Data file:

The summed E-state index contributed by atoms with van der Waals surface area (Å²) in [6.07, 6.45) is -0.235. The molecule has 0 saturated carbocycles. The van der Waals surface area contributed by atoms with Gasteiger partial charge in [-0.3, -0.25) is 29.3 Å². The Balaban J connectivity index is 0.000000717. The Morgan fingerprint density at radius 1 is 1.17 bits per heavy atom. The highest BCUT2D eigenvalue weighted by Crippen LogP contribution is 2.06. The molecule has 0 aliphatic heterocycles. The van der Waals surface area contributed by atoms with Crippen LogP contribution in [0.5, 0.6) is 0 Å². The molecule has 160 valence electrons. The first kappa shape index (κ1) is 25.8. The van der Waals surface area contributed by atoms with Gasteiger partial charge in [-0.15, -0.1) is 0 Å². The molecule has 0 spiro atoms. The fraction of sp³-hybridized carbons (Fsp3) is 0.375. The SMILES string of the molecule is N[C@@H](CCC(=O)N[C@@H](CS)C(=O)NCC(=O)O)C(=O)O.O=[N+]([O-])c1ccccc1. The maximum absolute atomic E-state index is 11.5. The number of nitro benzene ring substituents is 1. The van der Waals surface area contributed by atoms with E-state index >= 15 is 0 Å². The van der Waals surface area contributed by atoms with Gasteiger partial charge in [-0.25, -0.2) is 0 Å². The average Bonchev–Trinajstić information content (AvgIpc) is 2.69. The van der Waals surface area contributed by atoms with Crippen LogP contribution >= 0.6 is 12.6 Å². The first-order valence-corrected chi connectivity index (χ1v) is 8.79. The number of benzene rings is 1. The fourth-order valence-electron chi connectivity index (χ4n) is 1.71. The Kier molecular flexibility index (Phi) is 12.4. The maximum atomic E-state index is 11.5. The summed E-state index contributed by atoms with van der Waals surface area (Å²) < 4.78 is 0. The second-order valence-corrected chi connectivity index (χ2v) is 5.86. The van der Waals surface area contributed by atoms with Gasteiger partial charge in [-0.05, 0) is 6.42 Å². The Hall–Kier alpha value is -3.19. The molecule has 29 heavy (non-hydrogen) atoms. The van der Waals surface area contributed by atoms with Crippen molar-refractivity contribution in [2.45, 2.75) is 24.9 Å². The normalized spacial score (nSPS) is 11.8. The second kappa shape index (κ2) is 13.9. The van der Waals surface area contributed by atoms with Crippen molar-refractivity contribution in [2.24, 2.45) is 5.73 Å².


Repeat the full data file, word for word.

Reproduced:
The summed E-state index contributed by atoms with van der Waals surface area (Å²) in [6.07, 6.45) is -0.235. The molecule has 0 saturated carbocycles. The van der Waals surface area contributed by atoms with Gasteiger partial charge in [-0.3, -0.25) is 29.3 Å². The Balaban J connectivity index is 0.000000717. The Morgan fingerprint density at radius 1 is 1.17 bits per heavy atom. The highest BCUT2D eigenvalue weighted by Crippen LogP contribution is 2.06. The molecule has 0 aliphatic heterocycles. The van der Waals surface area contributed by atoms with Crippen LogP contribution in [0.5, 0.6) is 0 Å². The molecule has 160 valence electrons. The first kappa shape index (κ1) is 25.8. The van der Waals surface area contributed by atoms with Gasteiger partial charge in [-0.15, -0.1) is 0 Å². The molecule has 0 spiro atoms. The fraction of sp³-hybridized carbons (Fsp3) is 0.375. The SMILES string of the molecule is N[C@@H](CCC(=O)N[C@@H](CS)C(=O)NCC(=O)O)C(=O)O.O=[N+]([O-])c1ccccc1. The maximum absolute atomic E-state index is 11.5. The number of nitro benzene ring substituents is 1. The van der Waals surface area contributed by atoms with E-state index >= 15 is 0 Å². The van der Waals surface area contributed by atoms with Gasteiger partial charge in [-0.25, -0.2) is 0 Å². The average Bonchev–Trinajstić information content (AvgIpc) is 2.69. The van der Waals surface area contributed by atoms with Crippen LogP contribution >= 0.6 is 12.6 Å². The first-order valence-corrected chi connectivity index (χ1v) is 8.79. The number of benzene rings is 1. The fourth-order valence-electron chi connectivity index (χ4n) is 1.71. The Kier molecular flexibility index (Phi) is 12.4. The maximum atomic E-state index is 11.5. The summed E-state index contributed by atoms with van der Waals surface area (Å²) < 4.78 is 0. The second-order valence-corrected chi connectivity index (χ2v) is 5.86. The van der Waals surface area contributed by atoms with Gasteiger partial charge in [-0.05, 0) is 6.42 Å². The Hall–Kier alpha value is -3.19. The molecule has 29 heavy (non-hydrogen) atoms. The van der Waals surface area contributed by atoms with Crippen molar-refractivity contribution in [2.45, 2.75) is 24.9 Å². The normalized spacial score (nSPS) is 11.8. The second kappa shape index (κ2) is 13.9. The van der Waals surface area contributed by atoms with Crippen molar-refractivity contribution in [2.24, 2.45) is 5.73 Å².